Taiko Drummers to perfrom ancient art in Vail
The town of Vail will host a Taiko drumming performance at 6:30 p.m. on Monday, Oct. 8, at Vail Mountain School as part of its continued Global Friendship Exchange cultural programming with Nagano, Japan. The community is invited to attend this free, 90-minute “Drums of the God” performance featuring ancient drumming dating back thousands of years into Japan’s past.
The performance will include internationally-renowned master drummer Makoto Yamamoto, who is the grandson of Daihachi Oguchi, the founder of the Osuwa Daiko, a percussion group that created a more contemporary ensemble-style Taiko performance. Yamamoto will be performing with members from the Taiko Summit Colorado group, based in Boulder. In addition, the audience will learn about Taiko history and have a chance to participate with the performers.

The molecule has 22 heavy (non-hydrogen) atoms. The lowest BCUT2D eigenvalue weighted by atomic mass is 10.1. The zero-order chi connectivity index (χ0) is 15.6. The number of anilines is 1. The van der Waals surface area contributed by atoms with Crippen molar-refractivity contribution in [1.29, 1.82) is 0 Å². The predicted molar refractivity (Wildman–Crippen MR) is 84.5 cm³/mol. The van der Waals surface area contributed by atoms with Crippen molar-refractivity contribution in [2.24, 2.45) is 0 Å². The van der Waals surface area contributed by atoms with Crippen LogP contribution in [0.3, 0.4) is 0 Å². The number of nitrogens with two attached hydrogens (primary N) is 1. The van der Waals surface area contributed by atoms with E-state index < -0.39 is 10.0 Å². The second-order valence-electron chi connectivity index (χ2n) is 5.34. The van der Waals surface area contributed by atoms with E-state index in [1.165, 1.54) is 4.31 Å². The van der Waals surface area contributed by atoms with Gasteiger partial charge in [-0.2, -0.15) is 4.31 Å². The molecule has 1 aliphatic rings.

Bridging the gap
“Taiko,” in Japanese, simply means “big drum.” The Taiko drums are thought to date as far back as 3,000 years into Japan’s past. In ancient Japan, the beat of the Taiko accompanied petitions to God. Today, the ceremony lives on and the sound of drumming bridges the divide between the human and the divine. Taiko celebrated almost all aspects of life from birth to death.
Taiko drums roused the troops, intimidated the enemy on battlefields and were paraded through village streets as an invitation to seasonal festivities. In some Buddhist traditions, the Taiko represented the voice of Buddha, and in Shinto Shrines it accompanied prayers to heaven. Taiko intention is to encourage and instill peace on Earth.